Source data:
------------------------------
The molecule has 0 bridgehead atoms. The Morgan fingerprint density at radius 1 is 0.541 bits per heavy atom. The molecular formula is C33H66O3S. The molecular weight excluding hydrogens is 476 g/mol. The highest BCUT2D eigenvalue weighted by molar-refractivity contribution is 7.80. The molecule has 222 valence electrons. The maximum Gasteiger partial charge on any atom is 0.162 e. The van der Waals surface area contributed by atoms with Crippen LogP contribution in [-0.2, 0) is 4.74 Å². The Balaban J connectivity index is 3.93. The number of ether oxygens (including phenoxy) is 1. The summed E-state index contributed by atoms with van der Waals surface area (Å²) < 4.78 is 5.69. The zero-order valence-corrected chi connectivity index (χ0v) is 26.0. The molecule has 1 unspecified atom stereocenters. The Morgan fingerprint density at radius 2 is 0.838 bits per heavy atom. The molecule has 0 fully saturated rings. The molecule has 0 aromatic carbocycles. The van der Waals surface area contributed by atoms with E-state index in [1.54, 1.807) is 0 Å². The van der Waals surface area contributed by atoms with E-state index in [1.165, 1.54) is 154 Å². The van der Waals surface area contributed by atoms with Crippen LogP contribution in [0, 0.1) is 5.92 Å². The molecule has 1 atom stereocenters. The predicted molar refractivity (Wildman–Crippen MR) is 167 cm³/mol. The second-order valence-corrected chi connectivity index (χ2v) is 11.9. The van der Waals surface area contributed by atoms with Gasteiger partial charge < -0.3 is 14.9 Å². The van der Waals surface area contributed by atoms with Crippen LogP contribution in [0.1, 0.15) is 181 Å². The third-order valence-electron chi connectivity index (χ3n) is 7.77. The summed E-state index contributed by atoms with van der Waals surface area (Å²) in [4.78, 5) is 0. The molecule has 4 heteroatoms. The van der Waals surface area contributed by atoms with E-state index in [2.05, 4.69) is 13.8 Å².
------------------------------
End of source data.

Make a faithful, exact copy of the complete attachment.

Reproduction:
The molecule has 0 bridgehead atoms. The Morgan fingerprint density at radius 1 is 0.541 bits per heavy atom. The molecular formula is C33H66O3S. The molecular weight excluding hydrogens is 476 g/mol. The highest BCUT2D eigenvalue weighted by molar-refractivity contribution is 7.80. The molecule has 222 valence electrons. The maximum Gasteiger partial charge on any atom is 0.162 e. The van der Waals surface area contributed by atoms with Crippen LogP contribution in [-0.2, 0) is 4.74 Å². The Balaban J connectivity index is 3.93. The number of ether oxygens (including phenoxy) is 1. The summed E-state index contributed by atoms with van der Waals surface area (Å²) < 4.78 is 5.69. The zero-order valence-corrected chi connectivity index (χ0v) is 26.0. The molecule has 1 unspecified atom stereocenters. The Morgan fingerprint density at radius 2 is 0.838 bits per heavy atom. The molecule has 0 fully saturated rings. The molecule has 0 aromatic carbocycles. The van der Waals surface area contributed by atoms with E-state index in [1.54, 1.807) is 0 Å². The van der Waals surface area contributed by atoms with E-state index in [1.165, 1.54) is 154 Å². The van der Waals surface area contributed by atoms with Crippen LogP contribution in [0, 0.1) is 5.92 Å². The molecule has 1 atom stereocenters. The predicted molar refractivity (Wildman–Crippen MR) is 167 cm³/mol. The second-order valence-corrected chi connectivity index (χ2v) is 11.9. The van der Waals surface area contributed by atoms with Gasteiger partial charge < -0.3 is 14.9 Å². The van der Waals surface area contributed by atoms with Crippen LogP contribution in [0.1, 0.15) is 181 Å². The third-order valence-electron chi connectivity index (χ3n) is 7.77. The summed E-state index contributed by atoms with van der Waals surface area (Å²) in [4.78, 5) is 0. The molecule has 4 heteroatoms. The van der Waals surface area contributed by atoms with E-state index in [2.05, 4.69) is 13.8 Å².